Oil Surges With Growing Supply Fears as EU Considers Russian Ban – Bloomberg, 3/21/2022
- Oil rose for a third day as the war in Ukraine neared the one-month mark with no conclusion in sight.
- Futures in New York rose as much as 6.5%, trading near $111 a barrel. Several European Union countries are pushing for a fifth round of sanctions on Russia, though some remain opposed to including oil in those measures.
- The Kremlin said an EU ban on oil imports from Russia would have a profound effect on the global crude market and hit the continent the hardest.
- The rally in oil prices has spurred importing nations to pressure other producers to step up supply, including members of the Organization of Petroleum Exporting Countries.
- During the weekend, Japan urged the United Arab Emirates to increase exports. Meanwhile, oil giant Saudi Aramco plans to raise spending as it seeks to boost output.
Shale Companies Drilling More, but Oil Output Growing Little – Wall Street Journal, 3/21/2022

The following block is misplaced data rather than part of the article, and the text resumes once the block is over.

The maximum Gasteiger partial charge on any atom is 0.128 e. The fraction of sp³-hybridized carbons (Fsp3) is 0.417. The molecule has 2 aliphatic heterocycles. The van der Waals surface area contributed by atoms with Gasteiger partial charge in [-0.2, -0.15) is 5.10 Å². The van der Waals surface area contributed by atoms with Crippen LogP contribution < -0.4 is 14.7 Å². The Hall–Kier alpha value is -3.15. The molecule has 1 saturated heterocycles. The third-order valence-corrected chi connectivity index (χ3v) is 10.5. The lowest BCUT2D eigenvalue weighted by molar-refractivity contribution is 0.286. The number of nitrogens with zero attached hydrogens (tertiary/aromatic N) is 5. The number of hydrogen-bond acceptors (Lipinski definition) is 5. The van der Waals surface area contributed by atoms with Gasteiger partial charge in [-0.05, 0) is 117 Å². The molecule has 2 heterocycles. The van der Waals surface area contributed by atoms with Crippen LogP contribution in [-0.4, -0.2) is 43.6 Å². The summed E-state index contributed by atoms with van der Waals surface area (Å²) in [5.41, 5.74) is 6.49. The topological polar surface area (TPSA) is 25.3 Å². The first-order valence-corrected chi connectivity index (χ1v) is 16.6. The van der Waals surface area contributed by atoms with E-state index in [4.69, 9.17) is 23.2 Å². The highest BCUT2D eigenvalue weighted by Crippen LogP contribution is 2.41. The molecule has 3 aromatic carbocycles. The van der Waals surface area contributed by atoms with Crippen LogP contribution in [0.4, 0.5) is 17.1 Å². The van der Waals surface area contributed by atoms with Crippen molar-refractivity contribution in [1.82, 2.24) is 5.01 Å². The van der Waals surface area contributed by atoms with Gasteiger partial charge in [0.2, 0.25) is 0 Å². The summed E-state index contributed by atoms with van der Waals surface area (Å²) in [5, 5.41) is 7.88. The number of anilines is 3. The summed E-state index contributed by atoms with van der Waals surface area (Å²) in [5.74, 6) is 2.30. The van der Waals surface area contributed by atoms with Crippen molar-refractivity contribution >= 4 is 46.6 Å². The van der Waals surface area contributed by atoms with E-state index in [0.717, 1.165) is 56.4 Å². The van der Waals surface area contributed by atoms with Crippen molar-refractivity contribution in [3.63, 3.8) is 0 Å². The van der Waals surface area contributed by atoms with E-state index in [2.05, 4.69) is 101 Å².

- American frackers are raising the number of drilling rigs in oil fields by more than 20%, but don’t expect a similarly sized increase in production.
- Though the number of active U.S. oil-directed rigs has grown by roughly one-fifth in the past six months, much of the new activity is to make up for a depleted inventory of wells drilled before the pandemic, executives said.
- Frackers brought the best of those online last year instead of drilling new ones and will have to drill more than usual this year to offset those lost wells.
- Another significant constraint is the loss of thousands of ready-to-go wells, known as drilled but uncompleted wells, or DUCs, which companies had amassed last decade, then used up to survive the pandemic.
- Those wells could have helped speed the industry’s response to high oil prices by several months, executives and analysts said.